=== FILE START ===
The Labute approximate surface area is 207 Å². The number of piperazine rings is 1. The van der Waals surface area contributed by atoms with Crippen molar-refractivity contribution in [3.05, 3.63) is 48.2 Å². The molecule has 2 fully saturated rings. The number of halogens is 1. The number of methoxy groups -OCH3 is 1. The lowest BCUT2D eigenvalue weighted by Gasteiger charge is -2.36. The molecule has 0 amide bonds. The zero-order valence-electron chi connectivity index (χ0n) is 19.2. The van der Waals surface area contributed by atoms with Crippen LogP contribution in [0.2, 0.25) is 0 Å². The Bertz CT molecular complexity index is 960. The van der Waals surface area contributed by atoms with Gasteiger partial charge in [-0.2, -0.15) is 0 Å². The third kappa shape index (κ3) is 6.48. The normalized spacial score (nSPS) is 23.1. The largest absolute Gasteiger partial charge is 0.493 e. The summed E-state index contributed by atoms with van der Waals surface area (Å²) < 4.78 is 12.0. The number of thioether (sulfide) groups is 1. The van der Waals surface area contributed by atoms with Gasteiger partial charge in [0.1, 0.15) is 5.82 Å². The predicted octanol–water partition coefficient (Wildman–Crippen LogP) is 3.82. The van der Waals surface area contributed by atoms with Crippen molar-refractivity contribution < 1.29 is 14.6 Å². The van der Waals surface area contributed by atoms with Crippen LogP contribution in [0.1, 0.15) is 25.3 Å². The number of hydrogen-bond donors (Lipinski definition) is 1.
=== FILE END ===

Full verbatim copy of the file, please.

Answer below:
The Labute approximate surface area is 207 Å². The number of piperazine rings is 1. The van der Waals surface area contributed by atoms with Crippen molar-refractivity contribution in [3.05, 3.63) is 48.2 Å². The molecule has 2 fully saturated rings. The number of halogens is 1. The number of methoxy groups -OCH3 is 1. The lowest BCUT2D eigenvalue weighted by Gasteiger charge is -2.36. The molecule has 0 amide bonds. The zero-order valence-electron chi connectivity index (χ0n) is 19.2. The van der Waals surface area contributed by atoms with Crippen LogP contribution in [0.2, 0.25) is 0 Å². The Bertz CT molecular complexity index is 960. The van der Waals surface area contributed by atoms with Gasteiger partial charge in [-0.2, -0.15) is 0 Å². The third kappa shape index (κ3) is 6.48. The normalized spacial score (nSPS) is 23.1. The largest absolute Gasteiger partial charge is 0.493 e. The summed E-state index contributed by atoms with van der Waals surface area (Å²) < 4.78 is 12.0. The number of thioether (sulfide) groups is 1. The van der Waals surface area contributed by atoms with Gasteiger partial charge in [0.1, 0.15) is 5.82 Å². The predicted octanol–water partition coefficient (Wildman–Crippen LogP) is 3.82. The van der Waals surface area contributed by atoms with Crippen molar-refractivity contribution < 1.29 is 14.6 Å². The van der Waals surface area contributed by atoms with Crippen LogP contribution in [0.1, 0.15) is 25.3 Å². The number of hydrogen-bond donors (Lipinski definition) is 1.